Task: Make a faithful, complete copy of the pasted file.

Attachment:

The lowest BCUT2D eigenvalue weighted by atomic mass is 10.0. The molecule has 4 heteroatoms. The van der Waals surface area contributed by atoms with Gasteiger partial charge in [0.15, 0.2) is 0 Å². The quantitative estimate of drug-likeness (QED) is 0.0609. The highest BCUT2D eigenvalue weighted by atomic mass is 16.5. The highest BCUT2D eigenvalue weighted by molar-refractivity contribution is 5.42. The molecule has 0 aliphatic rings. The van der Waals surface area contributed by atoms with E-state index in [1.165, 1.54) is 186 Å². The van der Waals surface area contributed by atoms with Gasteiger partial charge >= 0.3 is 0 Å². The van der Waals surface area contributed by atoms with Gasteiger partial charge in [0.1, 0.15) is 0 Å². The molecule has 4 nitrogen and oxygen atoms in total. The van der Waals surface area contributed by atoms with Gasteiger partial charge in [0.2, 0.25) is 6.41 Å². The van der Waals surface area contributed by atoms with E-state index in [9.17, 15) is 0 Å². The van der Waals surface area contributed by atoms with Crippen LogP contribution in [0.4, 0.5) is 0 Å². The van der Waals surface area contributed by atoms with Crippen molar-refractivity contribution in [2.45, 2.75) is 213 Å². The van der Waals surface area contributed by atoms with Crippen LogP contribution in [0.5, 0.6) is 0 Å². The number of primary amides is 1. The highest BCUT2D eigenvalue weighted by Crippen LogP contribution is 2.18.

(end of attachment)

The lowest BCUT2D eigenvalue weighted by atomic mass is 10.0. The molecule has 4 heteroatoms. The van der Waals surface area contributed by atoms with Gasteiger partial charge in [0.15, 0.2) is 0 Å². The quantitative estimate of drug-likeness (QED) is 0.0609. The highest BCUT2D eigenvalue weighted by atomic mass is 16.5. The highest BCUT2D eigenvalue weighted by molar-refractivity contribution is 5.42. The molecule has 0 aliphatic rings. The van der Waals surface area contributed by atoms with E-state index in [1.165, 1.54) is 186 Å². The van der Waals surface area contributed by atoms with Gasteiger partial charge >= 0.3 is 0 Å². The van der Waals surface area contributed by atoms with Gasteiger partial charge in [0.1, 0.15) is 0 Å². The molecule has 4 nitrogen and oxygen atoms in total. The van der Waals surface area contributed by atoms with Gasteiger partial charge in [0.2, 0.25) is 6.41 Å². The van der Waals surface area contributed by atoms with E-state index in [9.17, 15) is 0 Å². The van der Waals surface area contributed by atoms with Crippen LogP contribution in [0.4, 0.5) is 0 Å². The van der Waals surface area contributed by atoms with Crippen molar-refractivity contribution in [2.45, 2.75) is 213 Å². The van der Waals surface area contributed by atoms with Crippen LogP contribution in [0.5, 0.6) is 0 Å². The number of primary amides is 1. The highest BCUT2D eigenvalue weighted by Crippen LogP contribution is 2.18.